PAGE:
Shooting Waterfall Photos is not something easy to do in a consistently compelling way. Having been able to live in the PNW for a little while I have compiled a list of tips for success and when/where to use them around these majestic pieces in nature! Along the way are some examples of what I consider to be my best waterfall works as examples.Read More
Focus stacking is an intermediate technique used in the field and in post to capture landscape images with incredible sharpness that you could not attain in a single image. It is typically used to create maximum sharpness when shooting with wide-angle lenses extremely close to the subject in the foreground. Sometimes within a couple inches from the bottom of the frame, even the smallest apertures would not physically be able to capture sharp images from front to back.Read More
A little planning goes a long way in landscape photography. I'm not sponsored or anything by PhotoPills, but I must say their app is fantastic if you ever want to plan out a shoot in advance or just wonder if things will ever align just right for an image. Literally everything is in there to plan out your trip and you can answer just about any question you might have about shooting including equipment, framing, and the alignments of the stars according to your surroundings. I could literally go on for ever, but I'll spare you all that. If you want to know more, check them out at http://www.photopills.com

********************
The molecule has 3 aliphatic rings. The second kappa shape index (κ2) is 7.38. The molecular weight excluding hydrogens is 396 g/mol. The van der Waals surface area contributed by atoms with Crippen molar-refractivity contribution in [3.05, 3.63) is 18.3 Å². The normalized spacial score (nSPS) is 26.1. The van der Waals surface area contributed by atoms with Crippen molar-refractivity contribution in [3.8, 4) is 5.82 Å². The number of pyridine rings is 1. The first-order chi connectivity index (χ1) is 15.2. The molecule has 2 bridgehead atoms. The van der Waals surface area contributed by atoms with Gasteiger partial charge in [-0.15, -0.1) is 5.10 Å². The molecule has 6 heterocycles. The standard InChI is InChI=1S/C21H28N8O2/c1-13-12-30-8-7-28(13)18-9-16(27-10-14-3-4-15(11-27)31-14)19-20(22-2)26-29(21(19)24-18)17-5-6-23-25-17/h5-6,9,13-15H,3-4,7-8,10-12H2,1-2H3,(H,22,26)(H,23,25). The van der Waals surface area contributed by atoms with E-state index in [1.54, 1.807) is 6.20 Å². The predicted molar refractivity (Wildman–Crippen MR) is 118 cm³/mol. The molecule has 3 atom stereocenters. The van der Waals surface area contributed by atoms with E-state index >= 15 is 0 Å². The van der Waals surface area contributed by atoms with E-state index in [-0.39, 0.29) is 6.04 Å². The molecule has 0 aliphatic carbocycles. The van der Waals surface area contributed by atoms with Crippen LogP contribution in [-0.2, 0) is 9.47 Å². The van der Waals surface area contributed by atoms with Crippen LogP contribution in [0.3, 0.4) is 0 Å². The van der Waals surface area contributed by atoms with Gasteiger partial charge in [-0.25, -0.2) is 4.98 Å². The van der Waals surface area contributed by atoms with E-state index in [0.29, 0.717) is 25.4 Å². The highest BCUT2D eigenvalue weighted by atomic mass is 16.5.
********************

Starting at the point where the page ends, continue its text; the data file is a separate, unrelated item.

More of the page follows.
The image I shot this morning was planned out well in advance as it all started with a simple question. Does the sun ever rise right over Mt. Hood? The answer was inevitably yes and with that, I had to go! Wednesday was technically the best day with near perfect alignment, but I had work and Thursday would work out almost as well for the shot I had in mind. I have visited this location once before to scout it out when the conditions were much less than ideal giving me the vision for what I wanted the image to be.
I did not know how the actual light conditions would behave. As the sun rose it created a weird shadow above the peak that moved with the sun. It was truly a bizarre event as it rotated opposite of the sun around the peak. The other thing was just how quickly the sun would move across the scene while I shot. I knew the exact minute it would appear, but what I didn't know is that I had about 10-15 seconds to shoot before it was too large and flaring more than I would like. I got the shot in the end though, and what an image it is when processed and finished!